The father, being nothing content with this answer, married his two eldest, the one to the Duke of Cornwall named Henninus, the other to the Duke of Albania called Maglanus; and Iwilled that his land should be divided betwixt them after his death, and that one-half thereof should be immediately assigned to them; but for Cordilla he reserved nothing. Yet it happened that one of the Princes of Gallia whose name was Aganippus, hearing of the beauty, womanhood, and good dispositions of Cordilla, desired her in marriage; to whom answer was made that he might have her, but could have no dower, for all was promised to her sisters. Aganippus, notwithstanding this answer, took her for wife, only moved thereto by respect for her person and amiable virtues.

After Leir was fallen into age, the Dukes that had married his two elder daughters rose against him in arms, and reft from him the government of the land. He was put to his portion, that is, to live after a rate assigned to him, which in process of time was diminished. But his greatest grief was from the un

kindness of his daughters, who seemed to think that what their father had was too much, the same being ever so little. Going from the one to the other, he was brought to such misery, that in the end he fled the land, and sailed into Gallia, to seek some comfort of Cordilla, whom before he hated. The lady, hearing he was arrived in poor estate, first sent him privily a sum of money, to apparel himself withal, and to retain a number of servants that might attend upon him. She then appointed him to come to the Court; which he did, and was so honourably and lovingly received, that his heart was greatly comforted: for he was no less honoured than if he had been king of the whole country. Aganippus also caused a mighty army to be put in readiness, and a great navy of ships to be rigged, to pass over into Britain with his father-in-law. When this army and navy were ready, Leir and his daughter, with her husband, took the sea, and, arriving in Britain, fought with their enemies, and discomfitted them in battle, Maglanus and Henninus being slain. Leir was then restored to his kingdom, which he ruled for the space of two years after this, and then died, forty years after he first began to reign.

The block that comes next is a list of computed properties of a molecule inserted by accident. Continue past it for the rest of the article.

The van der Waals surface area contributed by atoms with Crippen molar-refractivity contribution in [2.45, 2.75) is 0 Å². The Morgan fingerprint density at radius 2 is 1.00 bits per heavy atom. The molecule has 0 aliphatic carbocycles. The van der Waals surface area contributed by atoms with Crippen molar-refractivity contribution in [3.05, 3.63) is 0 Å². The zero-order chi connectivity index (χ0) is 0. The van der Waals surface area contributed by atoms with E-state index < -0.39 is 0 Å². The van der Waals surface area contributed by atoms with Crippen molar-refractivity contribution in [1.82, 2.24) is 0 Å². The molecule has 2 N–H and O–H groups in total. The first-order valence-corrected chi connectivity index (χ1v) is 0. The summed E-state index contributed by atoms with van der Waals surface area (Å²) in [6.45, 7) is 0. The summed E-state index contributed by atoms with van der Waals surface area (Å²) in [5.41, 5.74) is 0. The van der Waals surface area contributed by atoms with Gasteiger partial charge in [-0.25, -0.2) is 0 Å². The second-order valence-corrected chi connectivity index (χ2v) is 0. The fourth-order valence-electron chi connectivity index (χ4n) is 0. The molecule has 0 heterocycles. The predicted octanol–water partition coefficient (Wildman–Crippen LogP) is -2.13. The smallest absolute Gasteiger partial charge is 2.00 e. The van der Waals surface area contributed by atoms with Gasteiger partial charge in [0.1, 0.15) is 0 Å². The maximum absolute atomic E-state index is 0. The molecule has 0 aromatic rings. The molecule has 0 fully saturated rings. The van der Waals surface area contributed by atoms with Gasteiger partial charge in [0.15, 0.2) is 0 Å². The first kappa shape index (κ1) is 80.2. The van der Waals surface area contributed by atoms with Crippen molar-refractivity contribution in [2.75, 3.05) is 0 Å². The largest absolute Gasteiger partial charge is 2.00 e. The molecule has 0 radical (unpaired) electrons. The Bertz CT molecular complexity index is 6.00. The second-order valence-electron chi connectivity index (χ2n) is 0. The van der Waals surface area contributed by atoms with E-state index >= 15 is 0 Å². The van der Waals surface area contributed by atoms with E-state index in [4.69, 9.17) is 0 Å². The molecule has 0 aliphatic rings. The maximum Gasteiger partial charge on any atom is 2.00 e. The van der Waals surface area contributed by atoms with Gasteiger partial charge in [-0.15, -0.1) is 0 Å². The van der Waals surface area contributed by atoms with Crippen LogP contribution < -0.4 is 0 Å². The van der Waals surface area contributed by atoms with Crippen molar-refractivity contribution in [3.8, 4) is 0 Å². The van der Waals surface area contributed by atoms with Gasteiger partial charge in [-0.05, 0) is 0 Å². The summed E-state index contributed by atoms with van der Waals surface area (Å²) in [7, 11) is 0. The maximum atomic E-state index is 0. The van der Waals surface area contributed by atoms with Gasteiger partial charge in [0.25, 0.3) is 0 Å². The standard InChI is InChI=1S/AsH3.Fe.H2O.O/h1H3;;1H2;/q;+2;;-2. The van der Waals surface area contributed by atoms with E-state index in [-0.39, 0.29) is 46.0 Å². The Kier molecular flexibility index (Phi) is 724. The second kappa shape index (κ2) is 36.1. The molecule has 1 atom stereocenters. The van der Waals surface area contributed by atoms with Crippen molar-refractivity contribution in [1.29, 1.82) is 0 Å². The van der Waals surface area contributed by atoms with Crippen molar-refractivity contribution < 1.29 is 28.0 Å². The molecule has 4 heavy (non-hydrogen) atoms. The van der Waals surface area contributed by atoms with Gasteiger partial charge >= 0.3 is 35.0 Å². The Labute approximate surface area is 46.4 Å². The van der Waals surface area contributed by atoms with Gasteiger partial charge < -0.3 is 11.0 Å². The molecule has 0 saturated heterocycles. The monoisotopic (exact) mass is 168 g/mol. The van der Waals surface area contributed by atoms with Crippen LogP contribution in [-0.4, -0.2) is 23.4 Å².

The same story, with certain variations, is told briefly by Spenser in The Faerie Queene, book ii., canto 10; also, at much more length, in a versified form written by John Higgins, and published in The Mirror for Magistrates; also in an old ballad, printed in Percy's Reliques: but this latter was probably subsequent to the tragedy, and partly founded upon it. It appears, also, by an entry at the Stationers', dated May 14, 1594, that there was an older play on the same subject. Finally, a play, entitled “The True Chronicle History of King Leir and his three Daughters," was entered at the Stationers', May 8, 1605, and published. Possibly this may have been another play than that heard of in 1594, but probably it was the same. Be this as it may, the piece is a wretched thing, and cannot be supposed to have contributed any thing towards Shakespeare's tragedy, unless it may have suggested to him the theme.

Thus much as to what the Poet had before him for the main plot of King Lear. The subordinate plot of Gloster and his sons was doubtless partly founded upon an episodical chapter in

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Sir Philip Sidney's Arcadia, entitled The pitiful state and story of the Paphlagonian unkind King and his kind son; first related by the son, then by the blind father." Of this, also, I give a condensed statement.